The article will show you how to calculate GPF (General Provident Fund) interest in Excel. Provident Fund is an account in which a certain percentage of the basic salary is deposited. After retirement or departure from the company, an employee gets this money. Employees can take a loan against this fund, as per some company rules. You can have a clear idea how to calculate GPF interest after reading this article.
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What Is GPF Interest?
Government or non-government personnel can use the General Provident Fund (GPF) as an excellent savings tool. This is calculated through an interest rate which is known as GPF interest. Until the end of his or her employment, the employee may routinely contribute a portion of their pay. The company transfers the entire accumulated balance in the GPF account to the employee upon retirement.
Steps to Calculate GPF Interest in Excel
In the following picture, I’ll show you what a Provident Fund dataset looks like in Excel. The Provident Fund is calculated based on various parameters: Basic Salary, Employee and Company Contributions, Increment, etc. Here, we show the PF balance for 7 years.
Step-1: Inserting Primary Data
We determine the Provident Fund by using different variables. So we need to insert them first.
- First, make some columns to store the variables and insert the primary data. We need the amount of Basic Salary, Interest Rate, Basic Increment, Individual and Company Contributions. Here I’m showing a general example of the General Provident Fund interest of an employee.
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Step-2: Calculating Basic Salaries for 7 Years
After inserting the basic data for calculating GPF interest, we need to calculate the Basic Salaries for the next 7 years based on the yearly increment.
- First, type the following formula in cell C5 and press ENTER. This formula will store the Basic Salary in C5.
- In order to calculate the Basic Salaries for the upcoming years, type the formula in cell D6 and press ENTER
- Next, use the Fill Handle to AutoFill the lower cells up to D11.
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Step-3: Determining Individual and Company Contributions
We also need to know the Individual and Company contributions. For that reason, we will have to apply some formulas.
- First, use the following formula to calculate the Individual Contribution for the first year.
- Next, drag the Fill icon downwards to determine Individual Contributions for the upcoming years.
- Similarly, type the following formula to calculate the Company Contributions.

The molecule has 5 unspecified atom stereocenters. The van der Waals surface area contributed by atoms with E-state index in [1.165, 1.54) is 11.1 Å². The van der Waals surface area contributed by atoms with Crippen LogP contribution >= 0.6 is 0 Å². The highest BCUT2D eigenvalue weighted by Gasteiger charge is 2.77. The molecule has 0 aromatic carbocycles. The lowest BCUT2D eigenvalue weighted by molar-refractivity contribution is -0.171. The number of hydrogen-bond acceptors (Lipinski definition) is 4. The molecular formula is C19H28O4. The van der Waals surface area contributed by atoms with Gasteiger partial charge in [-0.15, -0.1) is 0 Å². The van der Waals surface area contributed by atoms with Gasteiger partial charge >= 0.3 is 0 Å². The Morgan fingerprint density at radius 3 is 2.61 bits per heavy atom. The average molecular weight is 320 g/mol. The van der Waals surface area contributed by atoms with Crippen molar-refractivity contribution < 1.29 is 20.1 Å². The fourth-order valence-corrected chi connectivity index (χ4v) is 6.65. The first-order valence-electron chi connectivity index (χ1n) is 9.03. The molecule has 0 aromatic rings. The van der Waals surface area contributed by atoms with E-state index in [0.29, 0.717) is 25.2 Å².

- Next, we will simply store the total Contributions by using the following formula.
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Step-4: Calculating Closing Balance
Finally, we will calculate the Closing Balance which is the total General Provident Fund interest after each year. Let’s follow the description below.
- First, write down the formula below in cell H5. This will return the Closing Balance amount of the first year.
- The Closing Balance of the first year is the second year’s Opening Balance. For this reason, we store this value in C66 using the formula below.
- After that, use the Fill Handle to AutoFill the lower cells.
- Thereafter, type the following formula to calculate the Closing Balance for the second year.
- Finally, drag the Fill Icon downwards to H11 to AutoFill the lower cells. You can also notice that the Opening Balance column fills up automatically.
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Step-5: Calculating the Gross Total
Finally, we will calculate the total amount of Individual and Company Contributions and the Closing Balances. If an employee retires or departs from the company after this period, the management should return him/her the total amount of the Closing Balance that we determine next in the dataset.
- First, type the following formula in E12 to calculate total Individual Contribution.
The formula uses the SUM function to return the total Individual Contributions.
- Next, drag the Fill icon to the right to calculate Company and Total Contributions.
- In the end, we simply store the final Closing Balance amount using the formula below. We finally calculate the GPF interest using Excel formulas.
Thus, you can calculate GPF interest in Excel.
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Here, I’m giving you a new dataset so that you can practice these steps on your own.
Suffice to say, you will get a clear view of calculating GPF interest in Excel after reading this article. If you have any better suggestions or questions or feedback regarding this article, please share them in the comment box. This will help me enrich my upcoming articles. For more queries, kindly visit our website ExcelDemy.
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